Human rights have a long way to go

The constitutional mandate on gender equality is clear, and the legislative process is providing the building blocks for a gender-equitable society. But government faces major challenges in ensuring the law is translated into real improvements in the lives of women and girls.

With the establishment of the ministry for women, children and persons with disabilities, there is a need to restructure the national gender machinery and amend the gender policy framework because it does not clarify the ministry’s role.

  • The issues lesbians, gays, bisexuals and transsexuals (LGBT) face are not properly dealt with. Government should design programmes in schools to raise awareness on LGBT rights.
    The Commission for Gender Equality (CGE) has realised that communities regard awareness of LGBT rights as “promoting” gay and lesbian practises rather than simply protecting the rights and dignity of people in the LGBT community.

  • A United Nations Development Programme report that maps gender equality progress in South Africa states that “women outnumber men in higher education. In the past five years, there has been a steady increase in the number of graduating female students and more women than men graduate. However, the total number of graduates from science, engineering and technology, remains significantly low as compared with the need to address South Africa’s scientific and technical skills shortage.”
    Government needs to draw up programmes to change gender demographics in these subjects.
    It is also noteworthy that the drop-out rate of girl children is increasing, particularly because of pregnancy. Women still remain the majority of those who cannot read and write.

  • The state-run adult basic education and training initiatives, such as the Kha ri Gude programme, do not appear to have closed the skills gap. Sector education and training authorities have not been robust in empowering women and development agencies need to come up with a clear programme that will speed up the skills development of women, particularly those in rural areas and informal settlements.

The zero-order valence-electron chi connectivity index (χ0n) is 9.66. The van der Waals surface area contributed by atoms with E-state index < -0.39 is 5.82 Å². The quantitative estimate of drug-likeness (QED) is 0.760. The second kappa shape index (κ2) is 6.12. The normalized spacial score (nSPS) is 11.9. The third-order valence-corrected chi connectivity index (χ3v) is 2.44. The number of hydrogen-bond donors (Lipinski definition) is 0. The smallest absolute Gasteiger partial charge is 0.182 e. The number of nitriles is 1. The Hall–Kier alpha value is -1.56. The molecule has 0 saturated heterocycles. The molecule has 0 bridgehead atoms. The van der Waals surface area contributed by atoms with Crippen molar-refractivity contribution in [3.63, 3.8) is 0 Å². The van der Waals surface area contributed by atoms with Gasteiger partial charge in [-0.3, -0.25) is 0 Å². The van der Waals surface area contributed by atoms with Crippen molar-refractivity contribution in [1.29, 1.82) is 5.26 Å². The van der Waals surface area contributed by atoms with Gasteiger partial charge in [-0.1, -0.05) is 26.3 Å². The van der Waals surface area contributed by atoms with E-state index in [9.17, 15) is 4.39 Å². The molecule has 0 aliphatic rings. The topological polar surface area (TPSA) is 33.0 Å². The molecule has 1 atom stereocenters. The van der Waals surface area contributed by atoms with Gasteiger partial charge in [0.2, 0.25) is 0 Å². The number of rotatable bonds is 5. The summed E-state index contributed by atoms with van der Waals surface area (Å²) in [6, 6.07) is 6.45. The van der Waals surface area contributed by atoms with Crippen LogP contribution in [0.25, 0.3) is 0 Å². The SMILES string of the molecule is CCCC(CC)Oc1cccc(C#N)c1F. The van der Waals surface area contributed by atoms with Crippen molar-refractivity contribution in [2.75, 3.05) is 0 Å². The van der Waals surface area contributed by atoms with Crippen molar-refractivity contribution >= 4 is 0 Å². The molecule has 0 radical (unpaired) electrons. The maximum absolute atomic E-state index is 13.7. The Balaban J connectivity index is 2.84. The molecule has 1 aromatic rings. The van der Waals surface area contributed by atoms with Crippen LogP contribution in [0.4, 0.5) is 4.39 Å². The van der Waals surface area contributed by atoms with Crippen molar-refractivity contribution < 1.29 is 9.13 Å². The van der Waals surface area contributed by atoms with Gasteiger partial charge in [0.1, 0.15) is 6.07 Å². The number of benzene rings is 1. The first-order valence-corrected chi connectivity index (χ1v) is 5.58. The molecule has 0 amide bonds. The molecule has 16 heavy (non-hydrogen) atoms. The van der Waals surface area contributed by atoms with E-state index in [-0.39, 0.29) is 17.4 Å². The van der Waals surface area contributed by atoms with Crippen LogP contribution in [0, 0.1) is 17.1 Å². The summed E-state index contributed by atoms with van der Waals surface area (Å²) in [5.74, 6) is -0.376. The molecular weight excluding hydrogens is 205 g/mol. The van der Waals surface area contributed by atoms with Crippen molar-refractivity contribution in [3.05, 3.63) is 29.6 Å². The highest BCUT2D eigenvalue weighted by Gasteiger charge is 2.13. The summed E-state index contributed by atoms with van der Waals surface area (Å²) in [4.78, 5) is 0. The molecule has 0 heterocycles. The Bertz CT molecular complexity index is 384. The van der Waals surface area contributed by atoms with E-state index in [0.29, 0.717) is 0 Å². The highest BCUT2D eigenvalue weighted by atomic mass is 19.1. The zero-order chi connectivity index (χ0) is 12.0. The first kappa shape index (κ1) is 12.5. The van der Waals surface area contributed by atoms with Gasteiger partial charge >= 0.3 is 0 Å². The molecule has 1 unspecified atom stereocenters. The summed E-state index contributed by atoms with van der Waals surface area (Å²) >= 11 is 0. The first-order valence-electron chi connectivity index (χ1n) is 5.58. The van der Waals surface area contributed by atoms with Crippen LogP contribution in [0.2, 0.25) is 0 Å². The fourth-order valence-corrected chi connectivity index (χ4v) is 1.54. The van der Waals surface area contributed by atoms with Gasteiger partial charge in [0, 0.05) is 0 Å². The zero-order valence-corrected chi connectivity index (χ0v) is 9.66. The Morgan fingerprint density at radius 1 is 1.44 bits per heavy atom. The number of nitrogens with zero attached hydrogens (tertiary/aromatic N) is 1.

• There are indications that there are gendered aspects to xenophobic attacks in South Africa. During the 2008 attacks, in almost all the centres the CGE visited, we found heavily pregnant women affected by dislocation and distress. Women who were not accompanied by male relatives, husbands or partners were more sexually vulnerable than those who had male protectors.

  • There are still major challenges when it comes to the effect and feminisation of both poverty and HIV/Aids. Women are most likely to be the ones who care for HIV/Aids patients. The uneven distribution of care work between men and women is something civil society organisations, chapter-nine institutions and government need to consider seriously.

  • The CGE welcomes the fact that the government has made combating the high levels of violence against women and children a priority. But we are concerned that the availability of gender statistics in South Africa is still not satisfactory.
    The lack of provision of comprehensive health services for survivors of gender-based violence is of concern and indicates that policies are not backed up by enough resources.

  • Employment Equity Commission reports show that between 2006 and 2008 women were more represented in administrative than decision-making functions.

The CGE report states that most women are employed in the informal sector, and that moving women from subsistence-level economic activities to growing their own businesses and improving their earning power is still a challenge. Women still occupy lower positions in the labour market.

Working with men is critical to attaining gender equality. The involvement of men in policy interventions to transform gender norms is on a small scale, but it shows tremendous potential. Men’s behaviour and attitudes are beginning to change.

Mfanozelwe Shozi is the acting chairperson of the Commission for Gender Equality

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